Friday, October 4, 2013

Moving from CentOS 5 to CentOS 6

Recently we ended up upgrading the base OS at my organization from CentOS 5 to CentOS 6. Our product is an application built in Qt with dependencies on PostgreSQL and Qwt.

Now with the old solution being based off CentOS 5, Qt 4.5 and Qwt 5.1, there were a number of stability and performance issues that were observed. So finally we decided to bite the bullet and decided to shift to CentOS 6. The reason for not proceeding earlier was there are a number of hardware peripherals and interfaces that our system uses which doesn't have upgraded drivers etc. So the task fell on me to go through all the pieces and get a good estimation of efforts required for this jump and what problems we would face.

It was decided that we would also upgrade to Qt 5 and Qwt 6 alongwith jump to CentOS 6. After getting a fresh installation ready we - me and one of my colleagues, started going through the requirements one by one. PostgreSQL was easy. Add the repository and fetch the required version. Qt was toughest. It took a lot of tweaking and installing lots of development libs etc to get it compiled properly and even then we ended up recompiling it again since we ended up with screwed up prefix setting.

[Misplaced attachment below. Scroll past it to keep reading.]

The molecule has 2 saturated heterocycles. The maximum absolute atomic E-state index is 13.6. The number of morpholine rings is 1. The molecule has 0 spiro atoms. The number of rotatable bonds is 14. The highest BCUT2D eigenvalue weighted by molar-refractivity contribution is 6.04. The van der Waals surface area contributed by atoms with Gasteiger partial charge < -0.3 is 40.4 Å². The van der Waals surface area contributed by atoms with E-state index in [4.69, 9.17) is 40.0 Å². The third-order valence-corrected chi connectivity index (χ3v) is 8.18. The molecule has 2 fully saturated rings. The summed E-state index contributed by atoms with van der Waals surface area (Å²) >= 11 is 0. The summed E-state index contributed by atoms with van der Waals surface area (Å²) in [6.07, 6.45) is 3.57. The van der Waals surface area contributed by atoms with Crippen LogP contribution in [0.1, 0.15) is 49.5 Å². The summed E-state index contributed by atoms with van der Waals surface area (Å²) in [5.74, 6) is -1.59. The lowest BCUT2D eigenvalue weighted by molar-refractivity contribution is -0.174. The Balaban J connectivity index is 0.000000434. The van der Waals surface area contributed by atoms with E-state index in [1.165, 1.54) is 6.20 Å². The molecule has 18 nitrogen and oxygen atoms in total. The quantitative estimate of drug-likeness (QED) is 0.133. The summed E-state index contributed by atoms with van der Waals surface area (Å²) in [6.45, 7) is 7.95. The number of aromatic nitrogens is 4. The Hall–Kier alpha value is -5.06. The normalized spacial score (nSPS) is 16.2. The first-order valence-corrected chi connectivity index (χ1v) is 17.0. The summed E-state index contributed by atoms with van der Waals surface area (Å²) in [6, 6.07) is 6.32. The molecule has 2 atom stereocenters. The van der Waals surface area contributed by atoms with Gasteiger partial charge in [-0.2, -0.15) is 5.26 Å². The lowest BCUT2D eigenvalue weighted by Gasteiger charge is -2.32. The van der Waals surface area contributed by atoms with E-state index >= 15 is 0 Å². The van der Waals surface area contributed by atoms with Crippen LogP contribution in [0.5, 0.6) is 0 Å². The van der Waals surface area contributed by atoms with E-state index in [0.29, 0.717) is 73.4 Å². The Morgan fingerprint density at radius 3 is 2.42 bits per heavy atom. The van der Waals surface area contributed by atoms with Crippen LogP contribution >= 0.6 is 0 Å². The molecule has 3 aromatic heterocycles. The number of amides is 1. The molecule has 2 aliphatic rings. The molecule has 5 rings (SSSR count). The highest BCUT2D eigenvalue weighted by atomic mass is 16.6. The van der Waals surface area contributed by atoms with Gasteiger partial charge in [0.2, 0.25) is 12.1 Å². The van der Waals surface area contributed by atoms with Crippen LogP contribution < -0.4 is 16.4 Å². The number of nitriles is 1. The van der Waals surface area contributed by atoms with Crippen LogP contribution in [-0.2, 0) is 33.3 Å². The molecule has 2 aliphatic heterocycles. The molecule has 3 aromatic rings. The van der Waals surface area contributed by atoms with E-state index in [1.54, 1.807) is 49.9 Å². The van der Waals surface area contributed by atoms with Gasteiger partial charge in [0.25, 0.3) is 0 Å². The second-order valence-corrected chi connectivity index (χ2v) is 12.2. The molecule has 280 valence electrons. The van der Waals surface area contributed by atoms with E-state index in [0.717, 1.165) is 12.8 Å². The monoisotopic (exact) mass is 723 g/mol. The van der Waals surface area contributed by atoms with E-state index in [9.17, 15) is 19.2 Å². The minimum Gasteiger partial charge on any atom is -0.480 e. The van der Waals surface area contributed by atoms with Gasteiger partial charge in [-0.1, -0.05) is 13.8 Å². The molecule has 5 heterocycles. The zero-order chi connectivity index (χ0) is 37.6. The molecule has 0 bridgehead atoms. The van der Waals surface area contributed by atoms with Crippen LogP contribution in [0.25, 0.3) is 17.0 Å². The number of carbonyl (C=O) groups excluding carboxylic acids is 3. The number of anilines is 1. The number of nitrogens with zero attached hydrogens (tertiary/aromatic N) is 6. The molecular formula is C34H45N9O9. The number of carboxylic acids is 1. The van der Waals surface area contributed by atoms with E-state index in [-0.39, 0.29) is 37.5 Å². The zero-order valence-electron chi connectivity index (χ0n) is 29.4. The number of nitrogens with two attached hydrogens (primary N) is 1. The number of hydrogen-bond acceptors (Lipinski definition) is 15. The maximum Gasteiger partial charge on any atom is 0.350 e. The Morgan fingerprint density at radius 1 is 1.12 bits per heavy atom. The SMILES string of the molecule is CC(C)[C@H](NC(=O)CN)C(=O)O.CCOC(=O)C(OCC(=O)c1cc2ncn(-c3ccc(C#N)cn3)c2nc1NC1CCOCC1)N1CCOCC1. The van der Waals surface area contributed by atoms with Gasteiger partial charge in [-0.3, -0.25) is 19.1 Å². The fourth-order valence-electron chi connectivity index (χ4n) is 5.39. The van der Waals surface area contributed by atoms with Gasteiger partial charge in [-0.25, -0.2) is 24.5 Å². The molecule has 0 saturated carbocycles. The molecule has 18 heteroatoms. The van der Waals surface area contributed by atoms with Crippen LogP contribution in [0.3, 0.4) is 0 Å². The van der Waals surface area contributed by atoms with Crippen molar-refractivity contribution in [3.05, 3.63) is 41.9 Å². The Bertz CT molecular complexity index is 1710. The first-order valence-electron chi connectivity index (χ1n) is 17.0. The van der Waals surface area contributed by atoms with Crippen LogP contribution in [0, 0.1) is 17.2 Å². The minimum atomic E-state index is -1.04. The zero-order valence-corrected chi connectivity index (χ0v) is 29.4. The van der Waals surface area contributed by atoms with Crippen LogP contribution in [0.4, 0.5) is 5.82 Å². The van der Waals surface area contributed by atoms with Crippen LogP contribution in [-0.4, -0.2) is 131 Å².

Anyway after a fortnight we had the system up with Qt and Qwt compiled and the application refactored to work with Qt 5. Refactoring the application itself took about a week for two of us, and even then I don't think it's a good job. Mostly just good enough to get the UI up and get started. So after performing a quick prayer we started the App through it's startup script. Thankfully it started without any issues and we let it run for couple of days. After a steady run we are now nitpicking through the performance corners, compatibility corners and life is going to be interesting.

It was a good experience for me to see such a generation-big upgradation of a system and have a first-hand. We faced a number of problems and some of them readily solved while some other took a while to fix. At the same time it was good to know that CentOS has as good a community as any and lots of helpful people.

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